The Department of Revenue of Kentucky appeals from a judgment that voided an additional income tax assessment levied by the department against Glenmore Distilleries Company for the year 1950. The question involves the proper allocation of business income of the company to Kentucky.
The controlling statute is KRS 141.120, which deals generally with the allocation of the income of corporations doing business both within and without Kentucky. Subsection (3) of that statute provides a formula for allocating "business' income, based on the factors of payrolls, tangible property, and business receipts. Paragraph (f) of that subsection provides as follows:
"(f) Receipts from sales and other sources shall be assigned only to the office, agency or place of business of the corporation at which the transactions giving rise to the receipts are chiefly negotiated.'
The controversy centers around the interpretation of paragraph (f). In essence, Glenmore contends that the receipts from orders for whiskey procured from buyers in other states, through its sales offices, agencies or places of business located outside of Kentucky, should not be assigned to Kentucky, while the department maintains that other elements of the complete sales transaction, in addition to the one element of order procurement, must be considered, and that the receipts must be assigned to Kentucky if the predominant elements of the sales transaction take place in this state. The view of the department is expressed in a regulation promulgated by it in 1953, which provides:
"There is no specific formula for determining whether or not a receipt should be assigned to Kentucky. Each case must be determined on the basis of its own particular facts and no one factor alone is controlling. In general, the location of the stock from which the goods are shipped, the destination of the goods, the state where title passes, the state in which accounts receivable are maintained and payments received are among the factors to be given weight in determining the situs of a particular receipt. * * *'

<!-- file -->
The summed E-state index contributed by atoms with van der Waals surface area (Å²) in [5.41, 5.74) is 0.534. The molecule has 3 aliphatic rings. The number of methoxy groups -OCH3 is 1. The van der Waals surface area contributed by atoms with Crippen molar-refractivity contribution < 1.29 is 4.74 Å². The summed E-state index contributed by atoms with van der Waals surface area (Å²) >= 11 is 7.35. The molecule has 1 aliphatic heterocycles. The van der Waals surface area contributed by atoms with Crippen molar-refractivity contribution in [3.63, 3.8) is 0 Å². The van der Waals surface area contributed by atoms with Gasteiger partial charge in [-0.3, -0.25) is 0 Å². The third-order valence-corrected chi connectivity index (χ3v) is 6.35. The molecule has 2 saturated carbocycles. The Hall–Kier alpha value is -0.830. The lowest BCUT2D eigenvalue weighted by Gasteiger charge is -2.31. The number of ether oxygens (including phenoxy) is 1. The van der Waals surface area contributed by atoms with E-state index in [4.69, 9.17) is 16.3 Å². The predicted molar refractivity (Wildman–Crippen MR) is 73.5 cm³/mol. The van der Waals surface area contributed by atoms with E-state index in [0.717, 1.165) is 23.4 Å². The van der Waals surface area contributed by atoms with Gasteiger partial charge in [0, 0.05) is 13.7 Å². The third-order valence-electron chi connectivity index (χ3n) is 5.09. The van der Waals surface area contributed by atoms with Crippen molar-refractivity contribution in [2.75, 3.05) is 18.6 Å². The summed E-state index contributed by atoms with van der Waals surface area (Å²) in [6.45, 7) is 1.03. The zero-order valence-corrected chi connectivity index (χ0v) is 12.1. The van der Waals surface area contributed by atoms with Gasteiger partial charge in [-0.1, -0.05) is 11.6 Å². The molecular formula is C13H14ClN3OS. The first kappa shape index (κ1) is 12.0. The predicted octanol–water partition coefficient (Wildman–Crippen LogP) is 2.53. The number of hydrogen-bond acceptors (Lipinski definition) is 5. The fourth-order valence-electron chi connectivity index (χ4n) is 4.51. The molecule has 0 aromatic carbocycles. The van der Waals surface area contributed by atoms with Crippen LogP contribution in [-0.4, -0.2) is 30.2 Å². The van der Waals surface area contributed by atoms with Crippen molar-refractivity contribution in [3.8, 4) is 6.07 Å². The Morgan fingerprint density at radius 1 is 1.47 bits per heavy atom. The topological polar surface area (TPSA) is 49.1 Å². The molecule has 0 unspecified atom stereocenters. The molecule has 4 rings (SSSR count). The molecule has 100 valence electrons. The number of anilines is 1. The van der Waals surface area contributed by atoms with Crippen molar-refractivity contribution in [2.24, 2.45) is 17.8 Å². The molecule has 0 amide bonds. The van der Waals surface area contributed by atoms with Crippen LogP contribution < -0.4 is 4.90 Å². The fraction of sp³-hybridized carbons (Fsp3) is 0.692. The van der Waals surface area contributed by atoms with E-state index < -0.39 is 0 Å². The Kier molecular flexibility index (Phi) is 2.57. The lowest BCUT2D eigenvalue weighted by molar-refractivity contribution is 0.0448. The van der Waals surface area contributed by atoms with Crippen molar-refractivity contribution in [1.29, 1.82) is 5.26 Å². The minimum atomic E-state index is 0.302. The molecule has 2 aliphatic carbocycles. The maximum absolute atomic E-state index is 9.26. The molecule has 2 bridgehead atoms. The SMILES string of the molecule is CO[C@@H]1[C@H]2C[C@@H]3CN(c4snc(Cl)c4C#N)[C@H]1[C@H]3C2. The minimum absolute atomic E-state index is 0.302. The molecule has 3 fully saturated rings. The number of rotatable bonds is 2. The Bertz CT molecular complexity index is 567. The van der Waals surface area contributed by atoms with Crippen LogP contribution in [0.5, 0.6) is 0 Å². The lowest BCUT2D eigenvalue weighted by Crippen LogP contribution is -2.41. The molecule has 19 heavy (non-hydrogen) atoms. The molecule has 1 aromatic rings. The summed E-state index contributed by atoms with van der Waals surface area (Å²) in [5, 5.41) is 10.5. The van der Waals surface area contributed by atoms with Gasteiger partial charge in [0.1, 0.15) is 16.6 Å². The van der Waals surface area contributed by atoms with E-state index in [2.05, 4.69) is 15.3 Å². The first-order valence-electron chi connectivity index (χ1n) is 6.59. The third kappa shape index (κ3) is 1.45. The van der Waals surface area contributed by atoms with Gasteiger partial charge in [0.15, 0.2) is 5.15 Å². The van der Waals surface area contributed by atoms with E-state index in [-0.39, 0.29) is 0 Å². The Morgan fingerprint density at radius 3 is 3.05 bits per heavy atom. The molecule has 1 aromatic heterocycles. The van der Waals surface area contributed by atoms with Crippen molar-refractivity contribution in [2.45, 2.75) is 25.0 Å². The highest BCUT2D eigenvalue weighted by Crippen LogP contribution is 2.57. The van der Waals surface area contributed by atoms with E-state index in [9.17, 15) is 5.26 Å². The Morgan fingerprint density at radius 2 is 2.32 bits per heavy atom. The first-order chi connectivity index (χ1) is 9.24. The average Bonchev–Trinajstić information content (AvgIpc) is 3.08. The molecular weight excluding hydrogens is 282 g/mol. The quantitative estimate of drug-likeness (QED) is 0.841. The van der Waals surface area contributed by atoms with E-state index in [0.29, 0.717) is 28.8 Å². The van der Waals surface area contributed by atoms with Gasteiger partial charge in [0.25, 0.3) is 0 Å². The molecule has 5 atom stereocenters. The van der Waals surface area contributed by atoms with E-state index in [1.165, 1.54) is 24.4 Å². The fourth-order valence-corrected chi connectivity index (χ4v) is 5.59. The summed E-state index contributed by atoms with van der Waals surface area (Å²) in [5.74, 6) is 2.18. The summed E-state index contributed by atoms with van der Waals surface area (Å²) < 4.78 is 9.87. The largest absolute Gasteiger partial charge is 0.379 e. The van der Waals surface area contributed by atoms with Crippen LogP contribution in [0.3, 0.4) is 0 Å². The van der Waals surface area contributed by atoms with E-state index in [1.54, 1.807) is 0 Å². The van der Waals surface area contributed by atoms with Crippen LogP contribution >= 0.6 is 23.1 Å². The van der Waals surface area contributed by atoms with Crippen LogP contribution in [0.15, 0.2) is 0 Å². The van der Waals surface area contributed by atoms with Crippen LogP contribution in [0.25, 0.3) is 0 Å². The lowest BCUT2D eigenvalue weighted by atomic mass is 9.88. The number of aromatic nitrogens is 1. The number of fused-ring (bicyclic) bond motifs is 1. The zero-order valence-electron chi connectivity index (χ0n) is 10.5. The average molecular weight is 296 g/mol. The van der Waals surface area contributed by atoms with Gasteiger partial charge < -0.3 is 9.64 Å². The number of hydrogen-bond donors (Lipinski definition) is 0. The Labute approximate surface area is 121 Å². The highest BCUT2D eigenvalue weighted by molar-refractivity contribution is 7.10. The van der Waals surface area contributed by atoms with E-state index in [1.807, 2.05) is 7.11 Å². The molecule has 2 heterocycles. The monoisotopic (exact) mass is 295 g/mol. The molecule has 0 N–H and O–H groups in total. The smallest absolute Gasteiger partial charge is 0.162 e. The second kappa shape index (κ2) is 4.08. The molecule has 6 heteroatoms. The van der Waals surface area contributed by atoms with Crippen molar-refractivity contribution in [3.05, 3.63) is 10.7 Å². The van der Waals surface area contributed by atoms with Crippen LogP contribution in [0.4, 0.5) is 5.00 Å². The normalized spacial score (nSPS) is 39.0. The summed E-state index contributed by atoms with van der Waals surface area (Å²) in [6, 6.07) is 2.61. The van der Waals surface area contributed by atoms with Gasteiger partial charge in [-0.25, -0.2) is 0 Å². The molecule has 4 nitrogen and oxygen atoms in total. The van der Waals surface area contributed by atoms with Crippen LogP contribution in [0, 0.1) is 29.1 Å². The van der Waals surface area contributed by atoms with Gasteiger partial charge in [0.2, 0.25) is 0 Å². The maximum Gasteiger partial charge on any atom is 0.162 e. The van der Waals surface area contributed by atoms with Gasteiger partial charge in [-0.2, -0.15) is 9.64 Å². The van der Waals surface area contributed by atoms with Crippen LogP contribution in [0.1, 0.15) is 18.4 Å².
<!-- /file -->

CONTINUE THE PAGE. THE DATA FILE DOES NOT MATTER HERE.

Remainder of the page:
Glenmore has its main executive offices and accounting offices in Louisville, Kentucky. Its production plant and principal warehouses are located in Daviess County, Kentucky. Its main income is from the sale of whiskey. It has district or regional sales offices in 29 states, and has salesmen in 16 additional states who are responsible to one of the district or regional offices. Orders procured by salesmen in those 45 states are sent to the Louisville office, upon forms which recite that the order is "subject to approval of Seller's Office in Louisville, Kentucky.' The orders are processed in the Louisville office, and then transmitted to the plant in Daviess County for shipment. Packaging and shipment are made from the warehouses in Daviess County. Accounts receivable are maintained at the Louisville office, and payments on account are received at that office.
The additional assessment made by the Department of Revenue was upon the basis that the predominant elements of the sales transactions took place in Kentucky. The lower court, in voiding the assessment, accepted Glenmore's view that the sales transactions were "chiefly negotiated' in other states by reason of the orders having been procured in those states.
In searching for some precedent to guide us in the construction of our statute, we find a divergence of authority in other states in the construction of somewhat similar statutes. In no instance have we found a case based upon a statute identical with the Kentucky statute. However, we find that in four states whose statutes contain the word "negotiated' the courts have held that receipts from sales should not be allocated to the state in which is located the main offices of the corporation if the order is solicited and procured by sales representatives whose activities are centered at an office, agency or place of business maintained by the corporation outside the state. Those states, and the cases interpreting their statutes, are: Minnesota, Maytag Company v. Commissioner, of taxation, 218 Minn. 460, 17 N.W.2d 37; Pennsylvania, Commonwealth v. Bayuk Cigars, 345 Pa. 348, 28 A.2d 134, 139; Commonwealth v. Continental Rubber Works, 347 Pa. 514, 32 A.2d 878, and Commonwealth v. Minds Coal Mining Co., 360 Pa. 7, 60 A.2d 14; Massachusetts, Commissioner of Corporations and Taxation v. Ford Motor Co., 308 Mass. 558, 33 N.E.2d 318, 139 A.L.R. 936; Utah, California Packing Corp. v. State Tax Commission, 97 Utah 367, 93 P.2d 463.
We concur in the view expressed in the cases above cited that the word "negotiated,' as used in the allocation statute, has reference to the activities that induced, brought about or created the sale, rather than to the steps involved in consummating or completing the sale transaction.
The Department of Revenue points out that the 1954 General Assembly reenacted KRS 141.120(3) without making any change in paragraph (f), and contends that this amounted to a legislative recognition and approval of the interpretation placed upon the statute by the department as evidenced by its regulation of 1953. A sufficient reason for rejecting this contention is that the interpretation evidenced by the regulation was neither long continued nor well settled prior to the re-enactment of the statute in 1954. See 42 Am.Jur., Public Administrative Law, sec. 83, p. 410, note 17.
It is our opinion that the lower court properly construed the statute in not assigning to Kentucky the receipts from sales procured by sales representatives operating out of offices, agencies or places of business maintained by the corporation outside of Kentucky.
The judgment is affirmed.